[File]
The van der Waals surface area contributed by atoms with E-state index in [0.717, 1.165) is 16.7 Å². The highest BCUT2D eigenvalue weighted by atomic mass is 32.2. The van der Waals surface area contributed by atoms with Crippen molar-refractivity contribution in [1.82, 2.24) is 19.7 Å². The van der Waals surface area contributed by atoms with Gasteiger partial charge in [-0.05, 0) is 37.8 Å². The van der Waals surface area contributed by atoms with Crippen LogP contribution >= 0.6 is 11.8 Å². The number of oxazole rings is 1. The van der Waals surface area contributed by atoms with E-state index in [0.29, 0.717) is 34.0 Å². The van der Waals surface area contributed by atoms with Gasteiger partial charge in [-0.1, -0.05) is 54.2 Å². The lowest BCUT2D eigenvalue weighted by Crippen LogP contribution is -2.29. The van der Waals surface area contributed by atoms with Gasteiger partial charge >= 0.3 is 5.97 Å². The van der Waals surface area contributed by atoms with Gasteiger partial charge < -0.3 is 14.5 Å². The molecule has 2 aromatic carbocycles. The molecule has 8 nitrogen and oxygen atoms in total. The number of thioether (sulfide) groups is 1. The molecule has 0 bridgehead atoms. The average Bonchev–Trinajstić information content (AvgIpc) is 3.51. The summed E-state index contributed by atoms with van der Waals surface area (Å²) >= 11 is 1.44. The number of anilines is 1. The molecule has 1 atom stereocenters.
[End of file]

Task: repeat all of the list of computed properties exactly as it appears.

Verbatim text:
The van der Waals surface area contributed by atoms with E-state index in [0.717, 1.165) is 16.7 Å². The highest BCUT2D eigenvalue weighted by atomic mass is 32.2. The van der Waals surface area contributed by atoms with Crippen molar-refractivity contribution in [1.82, 2.24) is 19.7 Å². The van der Waals surface area contributed by atoms with Gasteiger partial charge in [-0.05, 0) is 37.8 Å². The van der Waals surface area contributed by atoms with Crippen LogP contribution >= 0.6 is 11.8 Å². The number of oxazole rings is 1. The van der Waals surface area contributed by atoms with E-state index in [0.29, 0.717) is 34.0 Å². The van der Waals surface area contributed by atoms with Gasteiger partial charge in [-0.1, -0.05) is 54.2 Å². The lowest BCUT2D eigenvalue weighted by Crippen LogP contribution is -2.29. The van der Waals surface area contributed by atoms with Gasteiger partial charge >= 0.3 is 5.97 Å². The van der Waals surface area contributed by atoms with Gasteiger partial charge < -0.3 is 14.5 Å². The molecule has 2 aromatic carbocycles. The molecule has 8 nitrogen and oxygen atoms in total. The number of thioether (sulfide) groups is 1. The molecule has 0 bridgehead atoms. The average Bonchev–Trinajstić information content (AvgIpc) is 3.51. The summed E-state index contributed by atoms with van der Waals surface area (Å²) >= 11 is 1.44. The number of anilines is 1. The molecule has 1 atom stereocenters.